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This Week in Northern California

Series/Special. (2012) (CC) (Stereo)

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PBS

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00:30:00

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San Francisco, CA, USA

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Comcast Cable

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Channel 93 (639 MHz)

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mpeg2video

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ac3

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704

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480

TOPIC FREQUENCY

California 16, Us 7, San Francisco 5, Borneo 3, Pacific 3, Lisa 2, Margaret Davidson 2, Josh 2, U.c. San Francisco 2, Craig Miller 2, Sacramento 2, Marin 2, Justin Hermann 1, Belva Davis 1, Brown 1, Nicholas Fergruen 1, Molly Monger 1, Craigs 1, Upticked 1, United 1,
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  PBS    This Week in Northern California    Series/Special.   
   (2012)  (CC) (Stereo)  

    May 5, 2012
    1:30 - 2:00am PDT  

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closed captioning of this program is made possible by the fireman's fund foundation. >> belva: california's recovery could be jeopardized by lower than projected tax revenues and by a court ruling against withholding lawmakers' pay if they don't pass a budget on time. [ cheers ] >> belva: may day demonstrations by labor, immigrant rights, and occupy groups were mainly peaceful with the exception of a few splinter groups. new studies now recommend mammograms for women in their 40s with high risk factors. >> how will communities cope with the collision course between coast and climate? i'm craig miller. i'll ask the head of noaa's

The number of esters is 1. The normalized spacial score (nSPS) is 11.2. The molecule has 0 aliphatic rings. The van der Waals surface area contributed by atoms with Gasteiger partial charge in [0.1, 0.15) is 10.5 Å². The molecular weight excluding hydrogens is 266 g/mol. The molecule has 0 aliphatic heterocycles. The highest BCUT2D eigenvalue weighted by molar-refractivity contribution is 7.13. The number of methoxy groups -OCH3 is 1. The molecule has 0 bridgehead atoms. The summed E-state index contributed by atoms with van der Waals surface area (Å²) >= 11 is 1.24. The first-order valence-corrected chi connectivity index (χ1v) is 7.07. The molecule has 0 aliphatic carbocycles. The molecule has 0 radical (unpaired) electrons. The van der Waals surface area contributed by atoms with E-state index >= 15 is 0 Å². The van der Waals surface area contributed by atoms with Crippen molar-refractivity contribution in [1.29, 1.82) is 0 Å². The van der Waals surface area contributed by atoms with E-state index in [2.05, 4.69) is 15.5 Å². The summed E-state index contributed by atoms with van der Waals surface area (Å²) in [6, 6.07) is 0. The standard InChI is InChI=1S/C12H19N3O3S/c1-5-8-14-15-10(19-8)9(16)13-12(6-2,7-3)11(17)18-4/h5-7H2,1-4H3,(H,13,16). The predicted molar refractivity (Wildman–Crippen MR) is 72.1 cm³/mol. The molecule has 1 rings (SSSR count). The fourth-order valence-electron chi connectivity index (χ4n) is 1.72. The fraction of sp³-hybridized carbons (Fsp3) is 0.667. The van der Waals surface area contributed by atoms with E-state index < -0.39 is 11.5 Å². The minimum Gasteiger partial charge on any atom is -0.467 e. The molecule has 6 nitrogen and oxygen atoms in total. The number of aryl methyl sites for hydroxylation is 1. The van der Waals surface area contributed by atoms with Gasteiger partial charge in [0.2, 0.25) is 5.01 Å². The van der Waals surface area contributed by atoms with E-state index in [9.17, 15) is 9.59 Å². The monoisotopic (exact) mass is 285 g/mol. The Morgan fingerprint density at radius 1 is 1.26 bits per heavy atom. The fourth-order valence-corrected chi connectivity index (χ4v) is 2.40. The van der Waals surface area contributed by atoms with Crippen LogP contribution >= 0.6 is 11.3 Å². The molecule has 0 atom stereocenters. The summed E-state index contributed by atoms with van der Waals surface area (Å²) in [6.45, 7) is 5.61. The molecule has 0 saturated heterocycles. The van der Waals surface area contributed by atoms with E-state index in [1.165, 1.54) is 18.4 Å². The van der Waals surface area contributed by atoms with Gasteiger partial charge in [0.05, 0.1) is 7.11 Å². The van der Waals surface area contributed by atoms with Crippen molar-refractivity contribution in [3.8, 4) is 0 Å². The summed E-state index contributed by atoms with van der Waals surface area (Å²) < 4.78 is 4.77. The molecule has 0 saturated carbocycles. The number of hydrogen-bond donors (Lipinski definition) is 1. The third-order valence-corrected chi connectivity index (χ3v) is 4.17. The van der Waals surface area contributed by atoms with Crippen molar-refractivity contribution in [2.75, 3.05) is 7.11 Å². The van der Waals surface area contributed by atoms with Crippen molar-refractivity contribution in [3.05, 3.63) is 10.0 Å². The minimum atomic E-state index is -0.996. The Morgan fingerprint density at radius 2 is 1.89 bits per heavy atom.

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coastal services center in a climate watch conversation coming up. ♪ >> belva: good evening, i'm belva davis, and welcome to "this week in northern california." joining me on our news panel are lisa aliferis, editor for kqed's "state of health." david bacon, new america media's associate editor. and josh richman, bay area news group's political reporter. you're back, josh, with news
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about the state budget. that's not new for you. how bad is the news this time? >> pretty bad. you know, when you consider how many dozens of times we've talked about there just on this show, you have to sort of put it in the context of all of those other bads. but the news is that started&poor's said we may be in more trouble. we already have the lowest credit rating of any state, but we may be in more trouble if lawmakers can't bass a balanced budget by the june 15 deadline. we've got two major complications for that. one, we're short on revenues again. we started this calendar year knowing that we had about a $9 billion deficit. and now we've got somewhere in the vicinity of another $3 billion in revenue shortfalls since then. including by controller john